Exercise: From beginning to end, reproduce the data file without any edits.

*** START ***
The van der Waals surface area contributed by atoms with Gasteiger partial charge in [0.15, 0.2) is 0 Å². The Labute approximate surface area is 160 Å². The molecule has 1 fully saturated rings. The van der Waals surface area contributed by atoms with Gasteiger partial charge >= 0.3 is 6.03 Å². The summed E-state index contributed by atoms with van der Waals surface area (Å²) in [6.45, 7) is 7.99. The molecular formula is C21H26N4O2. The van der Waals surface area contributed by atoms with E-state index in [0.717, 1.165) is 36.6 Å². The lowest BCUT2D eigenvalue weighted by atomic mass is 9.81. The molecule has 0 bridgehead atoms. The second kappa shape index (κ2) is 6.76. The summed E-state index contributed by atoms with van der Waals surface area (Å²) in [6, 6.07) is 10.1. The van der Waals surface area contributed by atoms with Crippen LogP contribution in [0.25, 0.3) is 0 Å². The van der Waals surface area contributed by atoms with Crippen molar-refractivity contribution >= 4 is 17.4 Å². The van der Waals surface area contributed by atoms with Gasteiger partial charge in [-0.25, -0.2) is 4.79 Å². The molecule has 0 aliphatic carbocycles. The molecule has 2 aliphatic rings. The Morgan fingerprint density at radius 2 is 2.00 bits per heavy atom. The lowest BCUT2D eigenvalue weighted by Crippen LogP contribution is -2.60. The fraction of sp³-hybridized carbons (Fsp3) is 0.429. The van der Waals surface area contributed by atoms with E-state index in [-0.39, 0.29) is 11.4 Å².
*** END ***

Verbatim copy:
The van der Waals surface area contributed by atoms with Gasteiger partial charge in [0.15, 0.2) is 0 Å². The Labute approximate surface area is 160 Å². The molecule has 1 fully saturated rings. The van der Waals surface area contributed by atoms with Gasteiger partial charge >= 0.3 is 6.03 Å². The summed E-state index contributed by atoms with van der Waals surface area (Å²) in [6.45, 7) is 7.99. The molecular formula is C21H26N4O2. The van der Waals surface area contributed by atoms with E-state index in [0.717, 1.165) is 36.6 Å². The lowest BCUT2D eigenvalue weighted by atomic mass is 9.81. The molecule has 0 bridgehead atoms. The second kappa shape index (κ2) is 6.76. The summed E-state index contributed by atoms with van der Waals surface area (Å²) in [6, 6.07) is 10.1. The van der Waals surface area contributed by atoms with Crippen LogP contribution in [0.25, 0.3) is 0 Å². The van der Waals surface area contributed by atoms with Crippen molar-refractivity contribution >= 4 is 17.4 Å². The van der Waals surface area contributed by atoms with Gasteiger partial charge in [-0.25, -0.2) is 4.79 Å². The molecule has 0 aliphatic carbocycles. The molecule has 2 aliphatic rings. The Morgan fingerprint density at radius 2 is 2.00 bits per heavy atom. The lowest BCUT2D eigenvalue weighted by Crippen LogP contribution is -2.60. The fraction of sp³-hybridized carbons (Fsp3) is 0.429. The van der Waals surface area contributed by atoms with E-state index in [-0.39, 0.29) is 11.4 Å².